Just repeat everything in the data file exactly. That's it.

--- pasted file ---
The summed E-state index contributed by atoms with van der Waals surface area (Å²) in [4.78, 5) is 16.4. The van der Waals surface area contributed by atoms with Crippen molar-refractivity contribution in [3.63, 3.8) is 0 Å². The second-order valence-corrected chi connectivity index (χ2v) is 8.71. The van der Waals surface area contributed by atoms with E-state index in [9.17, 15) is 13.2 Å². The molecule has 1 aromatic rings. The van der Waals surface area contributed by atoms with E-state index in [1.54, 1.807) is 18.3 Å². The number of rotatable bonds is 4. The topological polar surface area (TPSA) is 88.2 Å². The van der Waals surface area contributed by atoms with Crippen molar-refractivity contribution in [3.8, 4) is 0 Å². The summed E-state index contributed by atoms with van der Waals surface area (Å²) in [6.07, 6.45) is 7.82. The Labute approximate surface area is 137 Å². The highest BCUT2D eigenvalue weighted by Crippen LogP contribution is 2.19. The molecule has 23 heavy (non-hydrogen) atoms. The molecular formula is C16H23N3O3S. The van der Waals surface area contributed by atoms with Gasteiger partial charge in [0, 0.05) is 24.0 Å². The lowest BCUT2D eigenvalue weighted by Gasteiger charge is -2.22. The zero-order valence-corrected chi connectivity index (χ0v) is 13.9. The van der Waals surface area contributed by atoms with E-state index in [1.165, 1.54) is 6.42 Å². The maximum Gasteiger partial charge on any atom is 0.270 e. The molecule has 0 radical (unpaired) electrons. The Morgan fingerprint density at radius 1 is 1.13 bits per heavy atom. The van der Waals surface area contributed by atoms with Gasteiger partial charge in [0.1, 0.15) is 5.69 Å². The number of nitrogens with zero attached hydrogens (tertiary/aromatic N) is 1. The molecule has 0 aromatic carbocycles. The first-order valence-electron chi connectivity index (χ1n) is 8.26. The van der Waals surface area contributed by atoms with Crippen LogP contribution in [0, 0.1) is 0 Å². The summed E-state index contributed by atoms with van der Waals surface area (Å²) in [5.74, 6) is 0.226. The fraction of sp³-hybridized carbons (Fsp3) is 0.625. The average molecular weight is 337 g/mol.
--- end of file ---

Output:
The summed E-state index contributed by atoms with van der Waals surface area (Å²) in [4.78, 5) is 16.4. The van der Waals surface area contributed by atoms with Crippen molar-refractivity contribution in [3.63, 3.8) is 0 Å². The second-order valence-corrected chi connectivity index (χ2v) is 8.71. The van der Waals surface area contributed by atoms with E-state index in [9.17, 15) is 13.2 Å². The molecule has 1 aromatic rings. The van der Waals surface area contributed by atoms with E-state index in [1.54, 1.807) is 18.3 Å². The number of rotatable bonds is 4. The topological polar surface area (TPSA) is 88.2 Å². The van der Waals surface area contributed by atoms with Crippen molar-refractivity contribution in [3.8, 4) is 0 Å². The summed E-state index contributed by atoms with van der Waals surface area (Å²) in [6.07, 6.45) is 7.82. The Labute approximate surface area is 137 Å². The highest BCUT2D eigenvalue weighted by Crippen LogP contribution is 2.19. The molecule has 23 heavy (non-hydrogen) atoms. The molecular formula is C16H23N3O3S. The van der Waals surface area contributed by atoms with Gasteiger partial charge in [0, 0.05) is 24.0 Å². The lowest BCUT2D eigenvalue weighted by Gasteiger charge is -2.22. The zero-order valence-corrected chi connectivity index (χ0v) is 13.9. The van der Waals surface area contributed by atoms with E-state index in [1.165, 1.54) is 6.42 Å². The maximum Gasteiger partial charge on any atom is 0.270 e. The molecule has 0 radical (unpaired) electrons. The Morgan fingerprint density at radius 1 is 1.13 bits per heavy atom. The van der Waals surface area contributed by atoms with Gasteiger partial charge in [0.1, 0.15) is 5.69 Å². The number of nitrogens with zero attached hydrogens (tertiary/aromatic N) is 1. The molecule has 0 aromatic carbocycles. The first-order valence-electron chi connectivity index (χ1n) is 8.26. The van der Waals surface area contributed by atoms with Crippen LogP contribution in [0, 0.1) is 0 Å². The summed E-state index contributed by atoms with van der Waals surface area (Å²) in [5.74, 6) is 0.226. The fraction of sp³-hybridized carbons (Fsp3) is 0.625. The average molecular weight is 337 g/mol.